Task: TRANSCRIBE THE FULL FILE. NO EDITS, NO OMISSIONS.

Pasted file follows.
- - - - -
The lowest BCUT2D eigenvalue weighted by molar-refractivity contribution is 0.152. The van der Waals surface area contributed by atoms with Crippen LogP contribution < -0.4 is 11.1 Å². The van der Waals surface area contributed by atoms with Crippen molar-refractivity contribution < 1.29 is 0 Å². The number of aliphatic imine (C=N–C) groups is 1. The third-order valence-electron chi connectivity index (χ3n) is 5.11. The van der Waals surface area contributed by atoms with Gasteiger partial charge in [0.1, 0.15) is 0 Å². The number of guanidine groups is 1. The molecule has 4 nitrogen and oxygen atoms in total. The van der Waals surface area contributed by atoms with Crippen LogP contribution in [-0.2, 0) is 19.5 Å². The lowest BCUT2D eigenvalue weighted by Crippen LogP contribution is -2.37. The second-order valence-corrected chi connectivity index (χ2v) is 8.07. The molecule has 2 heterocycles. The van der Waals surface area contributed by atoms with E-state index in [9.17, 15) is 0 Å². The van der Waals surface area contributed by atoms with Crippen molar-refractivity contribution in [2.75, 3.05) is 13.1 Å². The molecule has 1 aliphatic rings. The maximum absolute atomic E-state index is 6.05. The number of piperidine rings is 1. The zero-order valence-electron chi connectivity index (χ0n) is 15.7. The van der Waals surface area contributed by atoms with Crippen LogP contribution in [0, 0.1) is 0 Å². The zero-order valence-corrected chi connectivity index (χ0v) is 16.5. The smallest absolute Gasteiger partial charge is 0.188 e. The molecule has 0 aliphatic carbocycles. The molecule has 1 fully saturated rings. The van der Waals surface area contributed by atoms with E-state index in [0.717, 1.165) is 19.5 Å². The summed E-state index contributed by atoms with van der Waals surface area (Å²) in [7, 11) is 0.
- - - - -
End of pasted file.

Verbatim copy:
The lowest BCUT2D eigenvalue weighted by molar-refractivity contribution is 0.152. The van der Waals surface area contributed by atoms with Crippen LogP contribution < -0.4 is 11.1 Å². The van der Waals surface area contributed by atoms with Crippen molar-refractivity contribution < 1.29 is 0 Å². The number of aliphatic imine (C=N–C) groups is 1. The third-order valence-electron chi connectivity index (χ3n) is 5.11. The van der Waals surface area contributed by atoms with Gasteiger partial charge in [0.1, 0.15) is 0 Å². The number of guanidine groups is 1. The molecule has 4 nitrogen and oxygen atoms in total. The van der Waals surface area contributed by atoms with Crippen LogP contribution in [-0.2, 0) is 19.5 Å². The lowest BCUT2D eigenvalue weighted by Crippen LogP contribution is -2.37. The second-order valence-corrected chi connectivity index (χ2v) is 8.07. The molecule has 2 heterocycles. The van der Waals surface area contributed by atoms with E-state index in [9.17, 15) is 0 Å². The van der Waals surface area contributed by atoms with Crippen molar-refractivity contribution in [2.75, 3.05) is 13.1 Å². The molecule has 1 aliphatic rings. The maximum absolute atomic E-state index is 6.05. The number of piperidine rings is 1. The zero-order valence-electron chi connectivity index (χ0n) is 15.7. The van der Waals surface area contributed by atoms with Crippen LogP contribution in [0, 0.1) is 0 Å². The zero-order valence-corrected chi connectivity index (χ0v) is 16.5. The smallest absolute Gasteiger partial charge is 0.188 e. The molecule has 0 aliphatic carbocycles. The molecule has 1 fully saturated rings. The van der Waals surface area contributed by atoms with E-state index in [0.717, 1.165) is 19.5 Å². The summed E-state index contributed by atoms with van der Waals surface area (Å²) in [7, 11) is 0.